Expanded-access enrollment has been even slower than anticipated. Public dissatisfaction over the paltry enrollment figures led Gilead to abandon its viral load and CD4 count entry criteria. As to speeding up the enrollment process, Debbie Fletcher of Gilead said in an interview, "About 20% of the doctors have submitted incomplete registration materials and had their applications returned. The paper work can go back and forth and back and forth. Our field representatives will follow up with the physicians who don't finish filling out the forms."

One HIV specialist summed up his frustrating experience with Gilead: "Paperwork did go back and forth. It took them weeks to turn it around and tell you they needed something more. Then you would send that, and they would come up with something else."

The Coalition for Salvage Therapy has asked the company for a full and regular accounting of the program's enrollment. In a strongly worded letter, this national activist network said that applicants to the program "are not only patients with few or no remaining options for treatment, but also patients whose disease has been allowed to progress to the point where 'waiting for things to get sorted out' with the program is simply not an option." The Coalition had long pressured Gilead for a much broader expanded-access distribution before finally settling for the present restricted effort.

For the expanded-access program, Gilead advises doctors to prescribe at least one new anti-HIV agent in addition to tenofovir. Tenofovir naturally substitutes for other nucleoside analogs, not for protease inhibitors or NNRTIs. Some treatment activists have argued that Gilead should abandon the requirement that enrollees have past failure with PIs or NNRTIs. The program should be open to anyone lacking new nucleoside analogs to create a viable treatment combination.

This is the way tenofovir expanded access works in France, where the drug is recommended for patients with nucleoside analog intolerance or with nucleoside analog-resistant HIV, as demonstrated by resistance assays. In the United Kingdom, tenofovir is available to any patient who, in the judgment of his or her doctor, could not otherwise construct an effective anti-HIV regimen. Regulations in both countries preclude strict entry criteria, including CD4 count or viral load limits.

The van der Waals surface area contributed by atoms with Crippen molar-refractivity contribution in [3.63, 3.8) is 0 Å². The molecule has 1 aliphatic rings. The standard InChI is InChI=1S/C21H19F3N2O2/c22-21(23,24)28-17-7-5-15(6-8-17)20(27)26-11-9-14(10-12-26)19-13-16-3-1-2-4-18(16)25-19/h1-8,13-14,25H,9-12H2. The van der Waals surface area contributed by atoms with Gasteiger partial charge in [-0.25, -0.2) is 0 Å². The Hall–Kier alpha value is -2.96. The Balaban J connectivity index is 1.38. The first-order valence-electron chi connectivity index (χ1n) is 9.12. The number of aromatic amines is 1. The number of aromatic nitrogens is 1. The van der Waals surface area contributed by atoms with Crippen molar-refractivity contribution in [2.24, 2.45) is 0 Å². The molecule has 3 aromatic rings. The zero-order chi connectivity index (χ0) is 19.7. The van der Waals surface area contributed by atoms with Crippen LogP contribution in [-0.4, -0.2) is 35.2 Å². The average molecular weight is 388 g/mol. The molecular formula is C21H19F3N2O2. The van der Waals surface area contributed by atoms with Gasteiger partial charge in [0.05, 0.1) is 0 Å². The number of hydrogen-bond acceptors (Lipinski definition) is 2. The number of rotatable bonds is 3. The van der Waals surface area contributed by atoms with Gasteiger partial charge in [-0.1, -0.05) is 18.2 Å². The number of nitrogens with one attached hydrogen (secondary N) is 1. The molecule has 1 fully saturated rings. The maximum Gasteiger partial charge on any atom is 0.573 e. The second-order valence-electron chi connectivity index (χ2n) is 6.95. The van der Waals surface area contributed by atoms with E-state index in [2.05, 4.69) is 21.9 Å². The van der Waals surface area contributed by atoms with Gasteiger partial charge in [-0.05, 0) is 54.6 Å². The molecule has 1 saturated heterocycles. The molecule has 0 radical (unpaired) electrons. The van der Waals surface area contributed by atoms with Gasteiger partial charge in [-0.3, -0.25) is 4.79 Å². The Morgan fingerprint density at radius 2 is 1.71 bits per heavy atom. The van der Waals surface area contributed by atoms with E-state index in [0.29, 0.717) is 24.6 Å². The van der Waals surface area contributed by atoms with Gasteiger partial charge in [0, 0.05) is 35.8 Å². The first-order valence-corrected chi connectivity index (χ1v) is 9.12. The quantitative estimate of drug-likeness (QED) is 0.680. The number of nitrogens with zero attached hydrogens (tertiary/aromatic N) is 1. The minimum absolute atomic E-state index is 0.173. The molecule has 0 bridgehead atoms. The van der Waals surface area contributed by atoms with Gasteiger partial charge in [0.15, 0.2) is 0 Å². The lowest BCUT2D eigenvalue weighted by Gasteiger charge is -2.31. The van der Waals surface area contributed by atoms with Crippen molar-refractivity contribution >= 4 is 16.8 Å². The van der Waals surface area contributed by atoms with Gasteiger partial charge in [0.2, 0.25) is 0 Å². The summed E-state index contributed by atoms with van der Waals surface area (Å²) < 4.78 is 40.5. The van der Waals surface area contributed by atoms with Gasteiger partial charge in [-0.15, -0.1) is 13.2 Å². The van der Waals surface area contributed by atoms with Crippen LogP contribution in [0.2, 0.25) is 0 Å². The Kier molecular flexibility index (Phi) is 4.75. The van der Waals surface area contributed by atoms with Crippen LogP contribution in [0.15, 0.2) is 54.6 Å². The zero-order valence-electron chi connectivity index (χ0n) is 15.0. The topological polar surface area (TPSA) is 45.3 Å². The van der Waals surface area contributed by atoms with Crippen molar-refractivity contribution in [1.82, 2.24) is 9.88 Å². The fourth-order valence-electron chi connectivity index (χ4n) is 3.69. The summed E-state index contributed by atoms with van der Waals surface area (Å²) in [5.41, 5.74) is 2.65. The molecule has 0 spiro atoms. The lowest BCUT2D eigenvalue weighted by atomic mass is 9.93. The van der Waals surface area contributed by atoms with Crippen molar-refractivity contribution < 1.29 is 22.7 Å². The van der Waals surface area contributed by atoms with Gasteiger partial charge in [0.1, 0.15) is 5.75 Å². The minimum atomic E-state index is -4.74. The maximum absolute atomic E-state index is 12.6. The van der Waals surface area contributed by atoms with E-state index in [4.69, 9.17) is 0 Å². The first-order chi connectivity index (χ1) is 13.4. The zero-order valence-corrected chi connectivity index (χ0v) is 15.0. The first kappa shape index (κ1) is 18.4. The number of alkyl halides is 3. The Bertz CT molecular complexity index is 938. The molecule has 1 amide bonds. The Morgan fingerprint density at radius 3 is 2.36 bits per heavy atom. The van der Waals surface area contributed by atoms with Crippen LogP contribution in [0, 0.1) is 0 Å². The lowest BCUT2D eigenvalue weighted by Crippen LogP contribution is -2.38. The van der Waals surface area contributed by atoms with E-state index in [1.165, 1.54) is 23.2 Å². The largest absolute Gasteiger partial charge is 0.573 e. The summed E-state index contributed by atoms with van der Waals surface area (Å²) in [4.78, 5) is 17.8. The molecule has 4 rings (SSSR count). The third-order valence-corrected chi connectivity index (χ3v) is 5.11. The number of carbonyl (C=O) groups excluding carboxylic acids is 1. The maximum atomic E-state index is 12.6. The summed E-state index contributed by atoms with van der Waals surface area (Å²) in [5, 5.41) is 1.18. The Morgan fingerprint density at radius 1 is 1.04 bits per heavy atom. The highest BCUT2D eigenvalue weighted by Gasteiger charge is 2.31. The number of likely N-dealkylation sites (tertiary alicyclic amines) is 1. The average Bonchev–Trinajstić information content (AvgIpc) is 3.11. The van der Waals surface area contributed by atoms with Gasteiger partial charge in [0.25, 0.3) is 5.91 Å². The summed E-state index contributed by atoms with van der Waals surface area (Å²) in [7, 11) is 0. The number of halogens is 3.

When tenofovir is approved, the issues around expanded access will be largely academic. At least the program is growing. Enrollment has picked up dramatically in the U.S., where about 150 people are now signed up. Also, Gilead has asked Germany, Italy and Spain for permission to extend the program beyond the U.S., UK and France. Further information can be obtained from Gilead at 1-800-Gilead-5 in the US and 33-1-44-90-34-46 in Europe.


References

  1. Miller MD et al. Baseline and Final Phenotypic Analysis of HIV-1 from Patients Adding Tenofovir Disoproxil Fumarate (TDF) Therapy to Background ART. 8th Conference on Retroviruses and Opportunistic Infections. February 4-8, 2001. Poster 441.


ISSN # 1052-4207

Copyright 2001 by John S. James. Permission granted for noncommercial reproduction, provided that our address and phone number are included if more than short quotations are used.


Back to the AIDS Treatment News May 11, 2001 contents page.

A note from TheBody.com: Since this article was written, the HIV pandemic has changed, as has our understanding of HIV/AIDS and its treatment. As a result, parts of this article may be outdated. Please keep this in mind, and be sure to visit other parts of our site for more recent information!



  
  • Email Email
  • Printable Single-Page Print-Friendly
  • Glossary Glossary
  • PDF PDF

This article was provided by AIDS Treatment News. It is a part of the publication AIDS Treatment News.
 
See Also
More on HIV Medications
More News on Tenofovir (Viread)
Advertisement:
Find out how a Walgreens specially trained pharmacist can help you

Tools
 

Advertisement